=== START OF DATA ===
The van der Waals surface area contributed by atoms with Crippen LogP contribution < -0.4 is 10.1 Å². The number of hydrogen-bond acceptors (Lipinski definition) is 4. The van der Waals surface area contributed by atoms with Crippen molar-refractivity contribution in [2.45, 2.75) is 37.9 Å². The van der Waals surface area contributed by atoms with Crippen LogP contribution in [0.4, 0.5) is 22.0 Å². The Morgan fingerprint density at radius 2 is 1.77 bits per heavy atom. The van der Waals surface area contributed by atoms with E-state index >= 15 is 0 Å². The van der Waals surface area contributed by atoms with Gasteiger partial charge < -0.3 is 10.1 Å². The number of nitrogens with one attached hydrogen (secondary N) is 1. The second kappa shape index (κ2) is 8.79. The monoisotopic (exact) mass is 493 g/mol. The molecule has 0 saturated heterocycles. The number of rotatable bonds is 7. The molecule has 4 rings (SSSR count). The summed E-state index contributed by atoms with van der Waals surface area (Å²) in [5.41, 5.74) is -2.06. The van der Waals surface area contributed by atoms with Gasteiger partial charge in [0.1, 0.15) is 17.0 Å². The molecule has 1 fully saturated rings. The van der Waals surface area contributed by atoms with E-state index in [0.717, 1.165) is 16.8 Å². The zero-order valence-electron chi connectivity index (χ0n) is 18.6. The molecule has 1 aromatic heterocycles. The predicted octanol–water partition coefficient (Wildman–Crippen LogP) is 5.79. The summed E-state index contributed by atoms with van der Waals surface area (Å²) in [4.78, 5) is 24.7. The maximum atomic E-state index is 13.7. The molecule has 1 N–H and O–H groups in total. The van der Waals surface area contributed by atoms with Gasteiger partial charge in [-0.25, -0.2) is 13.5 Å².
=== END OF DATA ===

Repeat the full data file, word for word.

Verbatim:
The van der Waals surface area contributed by atoms with Crippen LogP contribution < -0.4 is 10.1 Å². The number of hydrogen-bond acceptors (Lipinski definition) is 4. The van der Waals surface area contributed by atoms with Crippen molar-refractivity contribution in [2.45, 2.75) is 37.9 Å². The van der Waals surface area contributed by atoms with Crippen LogP contribution in [0.4, 0.5) is 22.0 Å². The Morgan fingerprint density at radius 2 is 1.77 bits per heavy atom. The van der Waals surface area contributed by atoms with E-state index >= 15 is 0 Å². The van der Waals surface area contributed by atoms with Gasteiger partial charge < -0.3 is 10.1 Å². The number of nitrogens with one attached hydrogen (secondary N) is 1. The second kappa shape index (κ2) is 8.79. The monoisotopic (exact) mass is 493 g/mol. The molecule has 0 saturated heterocycles. The number of rotatable bonds is 7. The molecule has 4 rings (SSSR count). The summed E-state index contributed by atoms with van der Waals surface area (Å²) in [5.41, 5.74) is -2.06. The van der Waals surface area contributed by atoms with Gasteiger partial charge in [0.1, 0.15) is 17.0 Å². The molecule has 1 fully saturated rings. The van der Waals surface area contributed by atoms with E-state index in [0.717, 1.165) is 16.8 Å². The zero-order valence-electron chi connectivity index (χ0n) is 18.6. The molecule has 1 aromatic heterocycles. The predicted octanol–water partition coefficient (Wildman–Crippen LogP) is 5.79. The summed E-state index contributed by atoms with van der Waals surface area (Å²) in [4.78, 5) is 24.7. The maximum atomic E-state index is 13.7. The molecule has 1 N–H and O–H groups in total. The van der Waals surface area contributed by atoms with Gasteiger partial charge in [-0.25, -0.2) is 13.5 Å².